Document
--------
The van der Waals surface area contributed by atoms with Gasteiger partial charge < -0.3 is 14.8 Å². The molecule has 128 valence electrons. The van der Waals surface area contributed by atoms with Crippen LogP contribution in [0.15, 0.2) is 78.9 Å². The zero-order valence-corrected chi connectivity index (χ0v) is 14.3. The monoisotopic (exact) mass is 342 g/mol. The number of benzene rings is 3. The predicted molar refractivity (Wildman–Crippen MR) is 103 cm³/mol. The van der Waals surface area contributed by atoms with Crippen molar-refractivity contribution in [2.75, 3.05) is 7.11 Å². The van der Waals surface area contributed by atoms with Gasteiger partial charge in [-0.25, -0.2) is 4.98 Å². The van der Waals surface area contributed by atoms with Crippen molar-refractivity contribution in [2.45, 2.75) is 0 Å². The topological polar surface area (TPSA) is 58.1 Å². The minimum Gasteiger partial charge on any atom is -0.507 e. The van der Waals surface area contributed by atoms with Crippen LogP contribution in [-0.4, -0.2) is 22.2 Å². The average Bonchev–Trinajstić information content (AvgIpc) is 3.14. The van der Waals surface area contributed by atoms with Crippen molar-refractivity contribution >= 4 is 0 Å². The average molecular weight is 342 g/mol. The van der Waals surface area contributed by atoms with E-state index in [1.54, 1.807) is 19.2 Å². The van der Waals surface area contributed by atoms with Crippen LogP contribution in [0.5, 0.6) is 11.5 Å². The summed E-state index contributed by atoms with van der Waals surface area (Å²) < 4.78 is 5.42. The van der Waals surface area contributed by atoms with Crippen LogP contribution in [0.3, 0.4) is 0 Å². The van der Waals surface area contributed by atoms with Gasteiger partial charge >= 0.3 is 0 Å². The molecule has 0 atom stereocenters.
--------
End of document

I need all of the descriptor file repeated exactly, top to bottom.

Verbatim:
The van der Waals surface area contributed by atoms with Gasteiger partial charge < -0.3 is 14.8 Å². The molecule has 128 valence electrons. The van der Waals surface area contributed by atoms with Crippen LogP contribution in [0.15, 0.2) is 78.9 Å². The zero-order valence-corrected chi connectivity index (χ0v) is 14.3. The monoisotopic (exact) mass is 342 g/mol. The number of benzene rings is 3. The predicted molar refractivity (Wildman–Crippen MR) is 103 cm³/mol. The van der Waals surface area contributed by atoms with Crippen molar-refractivity contribution in [2.75, 3.05) is 7.11 Å². The van der Waals surface area contributed by atoms with Gasteiger partial charge in [-0.25, -0.2) is 4.98 Å². The van der Waals surface area contributed by atoms with Crippen molar-refractivity contribution in [2.45, 2.75) is 0 Å². The topological polar surface area (TPSA) is 58.1 Å². The minimum Gasteiger partial charge on any atom is -0.507 e. The van der Waals surface area contributed by atoms with Crippen LogP contribution in [-0.4, -0.2) is 22.2 Å². The average Bonchev–Trinajstić information content (AvgIpc) is 3.14. The van der Waals surface area contributed by atoms with Crippen molar-refractivity contribution >= 4 is 0 Å². The average molecular weight is 342 g/mol. The van der Waals surface area contributed by atoms with E-state index in [1.54, 1.807) is 19.2 Å². The van der Waals surface area contributed by atoms with Crippen LogP contribution in [0.5, 0.6) is 11.5 Å². The summed E-state index contributed by atoms with van der Waals surface area (Å²) < 4.78 is 5.42. The van der Waals surface area contributed by atoms with Crippen LogP contribution in [0.3, 0.4) is 0 Å². The van der Waals surface area contributed by atoms with Gasteiger partial charge >= 0.3 is 0 Å². The molecule has 0 atom stereocenters.